Without hesitation, my primary love language is words of affirmation. Today, I am feeling affirmed because of a personalized rejection letter I received from the editor of Asimov’s Science Fiction Magazine. The story in question is Exemplars , my pastor-meets-space-alien short story, and it’s a big deal because I usually get rejected by form letter.
Exemplars is, in my estimation, one of my best stories to date, and at three-plus years in the making, it was also one of my longest to write. Because of this extended duration, it has also provided me with a lot of experience learning how to edit my stories. In no particular order, here are a few things I learned — and implemented — while rewriting Exemplars.
- Less is more when it comes to characters. In my initial draft, I had no less than five different characters present in my story, with a sixth on the telephone. The story was stronger with only three present, even though it meant I had to cut what I thought were some of my funniest lines.
- Research matters, even when writing what you know. In this case, my need to rewrite this story required a research trip to a Reformed Baptist church in Massachusetts. Although my original draft took place in a church more like the one I currently attend, I felt I needed a church with more of a New England feel to it. I also needed the specific denomination because it tied better to the story I was telling.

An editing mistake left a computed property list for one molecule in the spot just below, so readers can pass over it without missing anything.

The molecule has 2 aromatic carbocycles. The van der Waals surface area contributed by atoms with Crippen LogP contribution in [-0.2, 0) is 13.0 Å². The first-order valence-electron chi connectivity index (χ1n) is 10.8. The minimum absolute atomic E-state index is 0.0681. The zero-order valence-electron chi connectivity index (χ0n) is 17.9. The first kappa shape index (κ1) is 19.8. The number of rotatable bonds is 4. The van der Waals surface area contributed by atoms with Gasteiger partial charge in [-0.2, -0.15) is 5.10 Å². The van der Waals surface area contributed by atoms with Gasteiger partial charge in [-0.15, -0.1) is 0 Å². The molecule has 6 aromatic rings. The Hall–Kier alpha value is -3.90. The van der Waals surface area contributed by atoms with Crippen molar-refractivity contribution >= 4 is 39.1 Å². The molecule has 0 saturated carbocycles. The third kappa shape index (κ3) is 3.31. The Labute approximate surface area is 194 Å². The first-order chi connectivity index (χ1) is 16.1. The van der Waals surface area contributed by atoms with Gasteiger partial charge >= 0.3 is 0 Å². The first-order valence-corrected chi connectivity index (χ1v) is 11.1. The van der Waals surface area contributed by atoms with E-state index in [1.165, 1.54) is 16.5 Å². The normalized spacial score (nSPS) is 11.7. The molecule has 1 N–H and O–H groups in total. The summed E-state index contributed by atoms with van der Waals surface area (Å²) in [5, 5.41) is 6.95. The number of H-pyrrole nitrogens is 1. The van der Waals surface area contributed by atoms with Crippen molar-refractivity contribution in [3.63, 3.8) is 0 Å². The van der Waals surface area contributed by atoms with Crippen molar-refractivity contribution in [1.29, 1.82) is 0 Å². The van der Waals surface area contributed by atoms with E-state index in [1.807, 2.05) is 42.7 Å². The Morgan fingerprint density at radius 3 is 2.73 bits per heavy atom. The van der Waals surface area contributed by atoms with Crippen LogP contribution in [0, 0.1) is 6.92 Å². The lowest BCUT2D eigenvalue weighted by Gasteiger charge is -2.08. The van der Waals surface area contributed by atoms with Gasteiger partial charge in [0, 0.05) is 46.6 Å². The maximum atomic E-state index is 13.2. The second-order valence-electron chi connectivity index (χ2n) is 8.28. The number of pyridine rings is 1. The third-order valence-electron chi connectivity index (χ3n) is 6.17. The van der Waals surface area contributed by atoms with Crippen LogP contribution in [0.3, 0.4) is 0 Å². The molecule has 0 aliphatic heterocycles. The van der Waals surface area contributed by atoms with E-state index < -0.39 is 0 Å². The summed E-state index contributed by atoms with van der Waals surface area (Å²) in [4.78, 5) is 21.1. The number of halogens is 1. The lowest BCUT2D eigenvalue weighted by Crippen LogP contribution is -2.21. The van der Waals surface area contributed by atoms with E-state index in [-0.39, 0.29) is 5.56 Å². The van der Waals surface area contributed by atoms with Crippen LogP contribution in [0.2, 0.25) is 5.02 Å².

- Painful edits can be essential. After its second trip through the queue at Critters, I decided that readers were being confused by the door on the pews of my fictional church. Pew doors are an authentic part of my New England setting — something I grew up with — but apparently they don’t exist anywhere else. I couldn’t afford to confuse my readers, so the pew doors had to go.
- Secondary themes matter, even in short fiction. The plot of Exemplars is relatively straightforward, but the struggles my protagonist faces while interacting with a creature he initially doesn’t believe in are reflected in the struggles of the church at large in its relationship to minorities. It’s an issue I know well, and I think it makes my story stronger.
As I mentioned in my opening, Asimov’s actually turned down this story, but I’m still feeling pretty good about it. Mostly, that’s because I feel it’s a strong story, and Sheila Williams affirmed that by telling me she looks forward to seeing my next story. Once I send Exemplars shipped out to another publication for consideration, I’ll get right on it.